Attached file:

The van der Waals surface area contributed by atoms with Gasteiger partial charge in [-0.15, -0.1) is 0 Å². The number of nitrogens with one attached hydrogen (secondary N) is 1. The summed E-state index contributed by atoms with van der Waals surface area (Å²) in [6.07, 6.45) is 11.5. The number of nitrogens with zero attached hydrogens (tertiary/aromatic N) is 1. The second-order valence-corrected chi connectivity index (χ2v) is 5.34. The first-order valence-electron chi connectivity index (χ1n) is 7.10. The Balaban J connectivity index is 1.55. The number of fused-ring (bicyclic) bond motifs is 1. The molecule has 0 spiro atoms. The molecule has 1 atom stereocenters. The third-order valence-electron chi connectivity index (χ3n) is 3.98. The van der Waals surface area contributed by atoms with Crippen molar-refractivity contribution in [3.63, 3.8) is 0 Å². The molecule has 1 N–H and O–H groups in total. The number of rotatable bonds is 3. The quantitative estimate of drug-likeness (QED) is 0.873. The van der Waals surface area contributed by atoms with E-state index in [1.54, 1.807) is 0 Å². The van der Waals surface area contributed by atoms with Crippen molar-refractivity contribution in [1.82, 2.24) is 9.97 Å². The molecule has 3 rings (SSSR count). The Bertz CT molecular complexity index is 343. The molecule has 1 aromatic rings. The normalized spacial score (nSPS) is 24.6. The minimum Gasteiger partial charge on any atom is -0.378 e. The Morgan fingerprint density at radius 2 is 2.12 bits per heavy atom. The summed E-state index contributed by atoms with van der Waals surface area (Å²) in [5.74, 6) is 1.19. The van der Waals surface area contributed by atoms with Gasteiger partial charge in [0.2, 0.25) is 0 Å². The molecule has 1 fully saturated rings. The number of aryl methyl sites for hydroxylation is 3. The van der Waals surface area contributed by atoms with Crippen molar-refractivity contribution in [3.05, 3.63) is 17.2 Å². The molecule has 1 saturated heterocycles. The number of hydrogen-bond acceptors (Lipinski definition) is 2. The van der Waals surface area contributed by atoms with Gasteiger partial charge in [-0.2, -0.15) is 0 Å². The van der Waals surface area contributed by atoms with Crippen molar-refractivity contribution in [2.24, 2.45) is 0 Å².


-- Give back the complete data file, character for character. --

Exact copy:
The van der Waals surface area contributed by atoms with Gasteiger partial charge in [-0.15, -0.1) is 0 Å². The number of nitrogens with one attached hydrogen (secondary N) is 1. The summed E-state index contributed by atoms with van der Waals surface area (Å²) in [6.07, 6.45) is 11.5. The number of nitrogens with zero attached hydrogens (tertiary/aromatic N) is 1. The second-order valence-corrected chi connectivity index (χ2v) is 5.34. The first-order valence-electron chi connectivity index (χ1n) is 7.10. The Balaban J connectivity index is 1.55. The number of fused-ring (bicyclic) bond motifs is 1. The molecule has 0 spiro atoms. The molecule has 1 atom stereocenters. The third-order valence-electron chi connectivity index (χ3n) is 3.98. The van der Waals surface area contributed by atoms with Crippen molar-refractivity contribution in [3.63, 3.8) is 0 Å². The molecule has 1 N–H and O–H groups in total. The number of rotatable bonds is 3. The quantitative estimate of drug-likeness (QED) is 0.873. The van der Waals surface area contributed by atoms with E-state index in [1.54, 1.807) is 0 Å². The van der Waals surface area contributed by atoms with Crippen molar-refractivity contribution in [1.82, 2.24) is 9.97 Å². The molecule has 3 rings (SSSR count). The Bertz CT molecular complexity index is 343. The molecule has 1 aromatic rings. The normalized spacial score (nSPS) is 24.6. The minimum Gasteiger partial charge on any atom is -0.378 e. The Morgan fingerprint density at radius 2 is 2.12 bits per heavy atom. The summed E-state index contributed by atoms with van der Waals surface area (Å²) in [5.74, 6) is 1.19. The van der Waals surface area contributed by atoms with Gasteiger partial charge in [0.2, 0.25) is 0 Å². The molecule has 1 fully saturated rings. The number of aryl methyl sites for hydroxylation is 3. The van der Waals surface area contributed by atoms with Crippen molar-refractivity contribution in [3.05, 3.63) is 17.2 Å². The molecule has 1 saturated heterocycles. The number of hydrogen-bond acceptors (Lipinski definition) is 2. The van der Waals surface area contributed by atoms with Gasteiger partial charge in [-0.2, -0.15) is 0 Å². The van der Waals surface area contributed by atoms with Crippen molar-refractivity contribution in [2.24, 2.45) is 0 Å².